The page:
It is not my intention to  offend anyone, but I will call a spade a spade when I feel strongly about something as others do on this site.   Soooooo . . . if you can gain something from this Gloom and Doom thread from time to time, I will have accomplished my objective, if this stuff does not interest you that is fine too.

 

Fortunately there are a lot of good posts on this site much more intersting than mine if that is where a persons interests lie.  My interests primarily are; 1. injustice, 2. life, liberty, and property, 3. pointing out flaws in USDA reports and other marketing matters where it is clear therir is no independence in the report, and providing "how to" information for those who ask something I know alot about, or share experiences that I have lived through so others will not have to get educated like I did.

 

  But I like to discuss a lot of things, I cannot operate in a pigeon hole.   Adios Amigo.  Thanks for the comment. John

KNAPPer
Senior Contributor

Silver and Gold

So the solution is "They moved their savings to stable foreign banks. They purchased property abroad. They bought gold and silver, and stored it overseas."

 

I couldn't do any of these things...well maybe one. What I have in a deferred compensation plan constitutes the bulk of my liquid money  (savings) and I can't draw it without a huge penalty until I quit my job or retire. I have no other money to invest in foreign banks and what country would be considered safe anyway? That sounds like something for people who have money to do. I don't know how to make a foreign investment.

 

Purchase property abroad.....well, I have some property here but I would have to sell it before I could buy property somewhere else and then how would I know whether I am buying in a safe place or not and if I couldn't travel there or pay someone to inspect it, how would I know there aren't squatters living all over it or someone logging it and dealing with whatever taxes that nation imposed would be difficult. Sounds like another wealthy person's plan where they can pay people to figure all that stuff out.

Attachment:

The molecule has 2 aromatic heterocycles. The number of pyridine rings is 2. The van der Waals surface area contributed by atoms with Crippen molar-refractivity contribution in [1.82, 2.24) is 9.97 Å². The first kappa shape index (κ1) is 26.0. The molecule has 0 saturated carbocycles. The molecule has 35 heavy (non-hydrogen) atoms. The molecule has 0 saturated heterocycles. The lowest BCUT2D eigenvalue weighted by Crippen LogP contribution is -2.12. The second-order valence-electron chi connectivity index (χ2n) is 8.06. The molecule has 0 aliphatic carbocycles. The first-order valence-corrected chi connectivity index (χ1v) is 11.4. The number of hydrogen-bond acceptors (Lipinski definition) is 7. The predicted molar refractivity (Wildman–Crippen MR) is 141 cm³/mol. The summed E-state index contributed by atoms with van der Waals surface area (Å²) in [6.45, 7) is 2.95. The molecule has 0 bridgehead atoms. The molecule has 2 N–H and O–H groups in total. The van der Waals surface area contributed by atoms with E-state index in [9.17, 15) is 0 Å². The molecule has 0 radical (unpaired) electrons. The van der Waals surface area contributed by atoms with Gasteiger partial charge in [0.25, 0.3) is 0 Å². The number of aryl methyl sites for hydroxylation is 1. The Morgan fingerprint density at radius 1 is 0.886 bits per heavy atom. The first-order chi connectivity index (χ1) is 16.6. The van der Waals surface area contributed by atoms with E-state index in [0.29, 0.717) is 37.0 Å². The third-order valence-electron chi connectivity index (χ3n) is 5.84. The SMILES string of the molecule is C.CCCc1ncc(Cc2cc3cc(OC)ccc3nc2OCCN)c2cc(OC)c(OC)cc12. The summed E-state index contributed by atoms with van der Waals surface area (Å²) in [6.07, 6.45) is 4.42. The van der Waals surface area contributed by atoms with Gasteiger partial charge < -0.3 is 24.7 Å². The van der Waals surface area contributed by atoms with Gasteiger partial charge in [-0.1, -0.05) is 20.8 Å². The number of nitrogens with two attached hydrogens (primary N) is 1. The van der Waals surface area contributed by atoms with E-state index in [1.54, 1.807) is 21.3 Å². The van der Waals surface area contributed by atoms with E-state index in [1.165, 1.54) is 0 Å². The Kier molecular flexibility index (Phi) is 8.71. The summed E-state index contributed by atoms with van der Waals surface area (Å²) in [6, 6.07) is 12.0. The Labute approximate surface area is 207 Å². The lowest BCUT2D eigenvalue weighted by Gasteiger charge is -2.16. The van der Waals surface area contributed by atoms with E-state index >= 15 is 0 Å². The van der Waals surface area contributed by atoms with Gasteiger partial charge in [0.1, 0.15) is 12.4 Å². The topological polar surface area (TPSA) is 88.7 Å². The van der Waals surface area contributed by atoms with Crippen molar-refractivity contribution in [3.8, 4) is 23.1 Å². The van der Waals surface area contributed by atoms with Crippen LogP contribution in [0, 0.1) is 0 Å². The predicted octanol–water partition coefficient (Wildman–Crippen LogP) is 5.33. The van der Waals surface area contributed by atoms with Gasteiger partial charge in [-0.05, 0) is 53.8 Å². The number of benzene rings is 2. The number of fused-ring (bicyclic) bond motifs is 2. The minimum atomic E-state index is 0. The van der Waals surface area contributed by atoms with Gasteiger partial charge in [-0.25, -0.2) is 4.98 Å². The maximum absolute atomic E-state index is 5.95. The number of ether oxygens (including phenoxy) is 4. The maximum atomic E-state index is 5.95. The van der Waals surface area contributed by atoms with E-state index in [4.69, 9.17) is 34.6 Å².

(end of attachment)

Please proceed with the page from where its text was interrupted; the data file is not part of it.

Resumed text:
Gold and silver I could handle, but I wouldn't have a clue how to store it overseas. In a hole, yeah. The only trouble is that when you go to sell the stuff, they pay you less than the current value, so you have to hold onto it for a while, but probably a good idea overall.

 

I admire your spirit, but I am not sure this is for the person who earns less than six figures a year (like me...far less). And then you might have to have a few higher numbers notches in those six figures to do this.

 

If the economic secirity  answer is foreign places, why not just move there and take all your assets with you? If it's that important and that likely....

 

 

Faust100F
Advisor

Re: Gloom and Doom#2

In reviewing the "Rights of Man", I find it interesting that we no longer have a "public" Army but a Professional Army no longer occupied by "draftees" aka Citizen Soldiers aka a "public force".  So we  can strike that element of the declaration. Violation of #3(2nd).

 

Social distinctions are not allowed.  All are equal.  Well . . . we can write that one off, we now have a low, middle, and upper class as defined by our government. Violation of #1

 

The authority "lies with the nation" not an individual or group of individuals.   Well . . . I think that concept is dead, we all know that elected officials are owned by the highest  bidder, and that is the top 1%  Violation of #3.